I know, I know. I said I was done with this series. I say that sometimes. But then I need another item or two to make an order on Amazon JP worth it, so…
Anyway, here we are in Yuri Hime Wildrose, Volume 6 (百合姫 Wildrose) and while I am not dancing a joyful “this is it!” dance, I’m not gritting my teeth or anything, either. And perhaps the folks at Yuri Hime are getting comments that echo my own, because in it’s own PWP way, this volume of Wildrose steps up its game by a notch.
This is most apparent in the first story of the volume, “Yume no Hanashi,” in which Naho is moved to tears when she realizes that she is not alone in her school as a girl who loves other girls. Given that recently the US is dealing with reports of young gay, lesbian, bisexual and transgendered youth struggling against prejudice and abuse from not just the people around them but from the leaders of their communities, who don’t seem to care that their casual homophobia is inciting acts of hate and intolerance…this message is an incredibly powerful one. And, given that Wildrose does tend to be rather more superficial than sensitive, and almost all Yuri avoids complications of awareness and identity, this simple acknowledgement of how alone a LGBTQ young person can feel and how important just knowing that you are not alone, is an amazingly powerful statement. It was a strong opening for the volume.
Again, in “Moment Like Fireworks,” the continuation of Nanzaki Iku’s ShizNat-esque couple, Sayo and Ritsuko’s story, Sayo first introduces Ri-chan as a friend to an old classmate , then corrects it to a “good friend,” and then backtracks, explaining that she and her girlfriend would like some alone time to engage in some love talk. Sayo later apologizes for not making the point right away, but Ritsuko expresses understanding and gratitude.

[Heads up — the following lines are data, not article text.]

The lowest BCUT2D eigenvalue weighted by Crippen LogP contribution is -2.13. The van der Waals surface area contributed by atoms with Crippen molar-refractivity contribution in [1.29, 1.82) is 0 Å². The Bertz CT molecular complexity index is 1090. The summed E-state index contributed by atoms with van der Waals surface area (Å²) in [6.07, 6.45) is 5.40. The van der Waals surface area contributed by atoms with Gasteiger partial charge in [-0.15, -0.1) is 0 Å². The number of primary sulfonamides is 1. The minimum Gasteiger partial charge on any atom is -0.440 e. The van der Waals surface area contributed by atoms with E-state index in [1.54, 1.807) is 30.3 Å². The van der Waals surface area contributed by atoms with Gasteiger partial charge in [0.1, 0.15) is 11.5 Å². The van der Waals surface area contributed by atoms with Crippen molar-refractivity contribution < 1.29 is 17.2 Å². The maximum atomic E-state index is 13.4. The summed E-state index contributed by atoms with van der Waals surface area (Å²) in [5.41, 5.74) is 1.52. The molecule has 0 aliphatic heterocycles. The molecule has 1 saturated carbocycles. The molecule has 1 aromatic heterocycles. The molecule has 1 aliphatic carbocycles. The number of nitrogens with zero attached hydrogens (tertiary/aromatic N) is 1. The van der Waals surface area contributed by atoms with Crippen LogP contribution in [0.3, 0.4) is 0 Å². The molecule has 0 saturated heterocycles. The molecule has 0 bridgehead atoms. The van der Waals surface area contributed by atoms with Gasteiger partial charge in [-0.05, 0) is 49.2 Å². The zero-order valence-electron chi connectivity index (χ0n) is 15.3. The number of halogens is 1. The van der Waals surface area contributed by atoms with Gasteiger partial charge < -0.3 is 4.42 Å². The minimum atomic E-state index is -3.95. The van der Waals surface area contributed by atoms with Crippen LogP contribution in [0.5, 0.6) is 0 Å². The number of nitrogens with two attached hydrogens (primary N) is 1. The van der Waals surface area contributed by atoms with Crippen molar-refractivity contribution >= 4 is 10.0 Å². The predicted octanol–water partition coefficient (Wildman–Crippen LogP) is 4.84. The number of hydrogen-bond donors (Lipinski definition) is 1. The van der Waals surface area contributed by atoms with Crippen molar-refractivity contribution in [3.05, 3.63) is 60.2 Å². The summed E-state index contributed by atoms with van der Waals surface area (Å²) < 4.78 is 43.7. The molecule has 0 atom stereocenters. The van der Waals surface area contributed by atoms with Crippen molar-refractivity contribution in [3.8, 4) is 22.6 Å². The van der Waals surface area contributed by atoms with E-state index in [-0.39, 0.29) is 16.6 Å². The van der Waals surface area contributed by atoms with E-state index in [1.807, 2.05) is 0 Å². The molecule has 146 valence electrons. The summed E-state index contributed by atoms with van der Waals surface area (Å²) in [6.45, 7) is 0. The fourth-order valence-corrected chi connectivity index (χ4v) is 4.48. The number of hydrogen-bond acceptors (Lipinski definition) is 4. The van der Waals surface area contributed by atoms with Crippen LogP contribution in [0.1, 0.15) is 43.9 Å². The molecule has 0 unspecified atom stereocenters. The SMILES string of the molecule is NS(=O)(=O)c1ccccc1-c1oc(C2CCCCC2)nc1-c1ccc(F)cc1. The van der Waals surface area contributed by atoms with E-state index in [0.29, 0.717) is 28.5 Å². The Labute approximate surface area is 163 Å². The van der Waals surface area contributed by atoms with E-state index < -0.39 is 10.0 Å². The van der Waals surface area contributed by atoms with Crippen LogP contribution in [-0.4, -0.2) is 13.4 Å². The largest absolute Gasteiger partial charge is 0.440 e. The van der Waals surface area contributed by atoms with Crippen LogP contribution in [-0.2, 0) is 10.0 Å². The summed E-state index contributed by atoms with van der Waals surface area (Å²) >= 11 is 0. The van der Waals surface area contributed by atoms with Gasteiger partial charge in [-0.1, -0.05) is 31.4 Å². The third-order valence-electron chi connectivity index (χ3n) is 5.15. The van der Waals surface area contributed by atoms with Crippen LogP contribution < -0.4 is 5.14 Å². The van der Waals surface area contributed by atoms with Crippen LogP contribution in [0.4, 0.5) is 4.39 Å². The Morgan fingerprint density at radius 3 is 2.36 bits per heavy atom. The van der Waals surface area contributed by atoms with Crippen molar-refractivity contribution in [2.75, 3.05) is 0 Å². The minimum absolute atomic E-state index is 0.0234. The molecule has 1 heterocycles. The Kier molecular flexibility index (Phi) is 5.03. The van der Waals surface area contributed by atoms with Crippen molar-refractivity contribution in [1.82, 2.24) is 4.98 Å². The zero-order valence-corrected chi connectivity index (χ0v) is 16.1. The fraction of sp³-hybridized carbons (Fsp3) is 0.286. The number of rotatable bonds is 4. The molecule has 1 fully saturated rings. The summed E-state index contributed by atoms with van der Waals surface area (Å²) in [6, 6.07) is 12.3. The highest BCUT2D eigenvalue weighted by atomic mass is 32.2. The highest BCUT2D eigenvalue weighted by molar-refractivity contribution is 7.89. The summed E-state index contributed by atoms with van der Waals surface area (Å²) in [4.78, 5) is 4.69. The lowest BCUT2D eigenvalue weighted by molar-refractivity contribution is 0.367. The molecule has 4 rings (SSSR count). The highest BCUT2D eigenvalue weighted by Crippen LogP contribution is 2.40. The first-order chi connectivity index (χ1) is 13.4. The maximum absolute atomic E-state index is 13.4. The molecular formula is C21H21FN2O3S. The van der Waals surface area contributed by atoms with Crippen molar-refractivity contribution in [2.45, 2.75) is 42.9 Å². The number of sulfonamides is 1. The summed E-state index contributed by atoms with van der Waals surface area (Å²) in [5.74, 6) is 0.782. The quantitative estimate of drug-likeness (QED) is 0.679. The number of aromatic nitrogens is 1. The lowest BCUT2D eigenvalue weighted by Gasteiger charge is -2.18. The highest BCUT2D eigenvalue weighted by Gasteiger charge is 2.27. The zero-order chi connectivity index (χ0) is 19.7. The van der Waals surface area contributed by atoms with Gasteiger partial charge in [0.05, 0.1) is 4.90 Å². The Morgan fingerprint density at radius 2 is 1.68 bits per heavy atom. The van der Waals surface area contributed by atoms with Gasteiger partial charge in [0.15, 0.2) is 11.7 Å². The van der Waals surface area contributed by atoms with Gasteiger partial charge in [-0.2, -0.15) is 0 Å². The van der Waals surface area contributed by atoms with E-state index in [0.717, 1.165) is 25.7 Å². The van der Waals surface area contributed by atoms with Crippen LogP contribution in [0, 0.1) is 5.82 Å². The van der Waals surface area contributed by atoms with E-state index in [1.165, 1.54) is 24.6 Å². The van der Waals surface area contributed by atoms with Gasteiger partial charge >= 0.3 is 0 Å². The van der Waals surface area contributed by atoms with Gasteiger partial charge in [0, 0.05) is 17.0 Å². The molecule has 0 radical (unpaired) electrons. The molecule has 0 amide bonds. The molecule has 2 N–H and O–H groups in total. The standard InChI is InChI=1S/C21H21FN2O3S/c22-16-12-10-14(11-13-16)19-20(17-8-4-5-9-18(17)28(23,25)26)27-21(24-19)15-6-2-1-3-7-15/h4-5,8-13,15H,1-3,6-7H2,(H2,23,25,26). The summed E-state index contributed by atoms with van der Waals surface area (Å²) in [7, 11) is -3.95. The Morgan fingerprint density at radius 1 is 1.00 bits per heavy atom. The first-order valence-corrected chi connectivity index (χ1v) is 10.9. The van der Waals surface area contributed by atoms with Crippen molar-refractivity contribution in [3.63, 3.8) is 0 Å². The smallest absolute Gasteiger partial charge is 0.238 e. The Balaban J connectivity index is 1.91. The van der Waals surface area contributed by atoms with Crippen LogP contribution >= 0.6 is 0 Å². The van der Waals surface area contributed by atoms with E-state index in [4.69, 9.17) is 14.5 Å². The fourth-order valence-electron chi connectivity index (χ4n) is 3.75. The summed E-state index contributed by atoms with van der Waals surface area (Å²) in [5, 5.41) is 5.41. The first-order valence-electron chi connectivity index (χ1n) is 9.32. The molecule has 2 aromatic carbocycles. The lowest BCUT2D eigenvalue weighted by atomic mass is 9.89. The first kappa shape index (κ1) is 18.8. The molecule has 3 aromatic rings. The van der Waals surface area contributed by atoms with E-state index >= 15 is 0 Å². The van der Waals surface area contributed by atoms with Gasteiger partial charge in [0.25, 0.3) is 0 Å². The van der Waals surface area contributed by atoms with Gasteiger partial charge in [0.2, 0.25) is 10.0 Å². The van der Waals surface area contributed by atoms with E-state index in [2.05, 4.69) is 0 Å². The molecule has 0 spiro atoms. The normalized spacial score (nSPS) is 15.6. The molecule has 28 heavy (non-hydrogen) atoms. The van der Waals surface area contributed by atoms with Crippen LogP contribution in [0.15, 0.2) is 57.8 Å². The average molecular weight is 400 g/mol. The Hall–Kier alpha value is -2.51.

There were a few stories where younger women had to work a little harder at getting their point across to their older lover, and one story in which a Devil tries to ruin an Angel, only to be thwarted by her purity and love (a very cute story, I thought. It seems obvious to me that the real danger is that the Devil will start to feel “Love” and go good.)
There are a few stories which are not “good” in the big picture – one in which a not-very-veiled threat of suicide brings two lovers back together did not, to me, seem to be a good ending to a relationship that just needed to end. Relationships do that sometimes. But then there’s something like “Houkago Berry Girl” which was just…silly. It made no statements, had nothing deep to impart, but was cute.
My major complaints about the Wildrose stories are that they have basically been retreads of “Story A” and left me feeling empty at best and quite often icky. This time I felt like they had actually stepped up their game, with more established couples and even some “lesbian identity” in a few of those stories.
Overall – 7
I’m back on the wagon for Wildrose 7.